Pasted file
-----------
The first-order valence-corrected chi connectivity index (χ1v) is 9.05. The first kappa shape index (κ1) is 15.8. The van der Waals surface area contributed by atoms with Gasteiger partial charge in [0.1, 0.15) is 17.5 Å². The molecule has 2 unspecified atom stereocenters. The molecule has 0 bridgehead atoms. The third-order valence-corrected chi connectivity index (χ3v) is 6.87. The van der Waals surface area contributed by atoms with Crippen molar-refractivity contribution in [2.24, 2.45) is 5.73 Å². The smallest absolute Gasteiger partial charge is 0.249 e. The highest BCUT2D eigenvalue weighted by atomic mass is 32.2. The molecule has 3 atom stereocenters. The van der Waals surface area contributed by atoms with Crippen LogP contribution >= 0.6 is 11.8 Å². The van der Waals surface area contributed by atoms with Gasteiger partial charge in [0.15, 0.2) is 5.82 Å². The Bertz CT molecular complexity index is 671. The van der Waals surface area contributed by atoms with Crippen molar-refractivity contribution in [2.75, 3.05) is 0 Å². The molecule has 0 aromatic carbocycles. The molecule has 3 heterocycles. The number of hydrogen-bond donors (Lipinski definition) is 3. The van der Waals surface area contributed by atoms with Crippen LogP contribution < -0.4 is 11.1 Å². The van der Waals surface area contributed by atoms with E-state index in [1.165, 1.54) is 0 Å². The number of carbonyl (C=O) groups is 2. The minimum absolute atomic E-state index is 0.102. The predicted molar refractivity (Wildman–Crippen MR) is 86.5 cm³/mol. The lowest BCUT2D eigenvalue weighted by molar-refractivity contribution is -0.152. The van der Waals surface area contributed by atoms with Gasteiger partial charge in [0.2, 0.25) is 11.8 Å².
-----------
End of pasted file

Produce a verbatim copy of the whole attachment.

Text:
The first-order valence-corrected chi connectivity index (χ1v) is 9.05. The first kappa shape index (κ1) is 15.8. The van der Waals surface area contributed by atoms with Gasteiger partial charge in [0.1, 0.15) is 17.5 Å². The molecule has 2 unspecified atom stereocenters. The molecule has 0 bridgehead atoms. The third-order valence-corrected chi connectivity index (χ3v) is 6.87. The van der Waals surface area contributed by atoms with Crippen molar-refractivity contribution in [2.24, 2.45) is 5.73 Å². The smallest absolute Gasteiger partial charge is 0.249 e. The highest BCUT2D eigenvalue weighted by atomic mass is 32.2. The molecule has 3 atom stereocenters. The van der Waals surface area contributed by atoms with Crippen LogP contribution >= 0.6 is 11.8 Å². The van der Waals surface area contributed by atoms with Gasteiger partial charge in [0.15, 0.2) is 5.82 Å². The Bertz CT molecular complexity index is 671. The van der Waals surface area contributed by atoms with Crippen molar-refractivity contribution in [2.75, 3.05) is 0 Å². The molecule has 0 aromatic carbocycles. The molecule has 3 heterocycles. The number of hydrogen-bond donors (Lipinski definition) is 3. The van der Waals surface area contributed by atoms with Crippen LogP contribution < -0.4 is 11.1 Å². The van der Waals surface area contributed by atoms with E-state index in [1.165, 1.54) is 0 Å². The number of carbonyl (C=O) groups is 2. The minimum absolute atomic E-state index is 0.102. The predicted molar refractivity (Wildman–Crippen MR) is 86.5 cm³/mol. The lowest BCUT2D eigenvalue weighted by molar-refractivity contribution is -0.152. The van der Waals surface area contributed by atoms with Gasteiger partial charge in [0.2, 0.25) is 11.8 Å².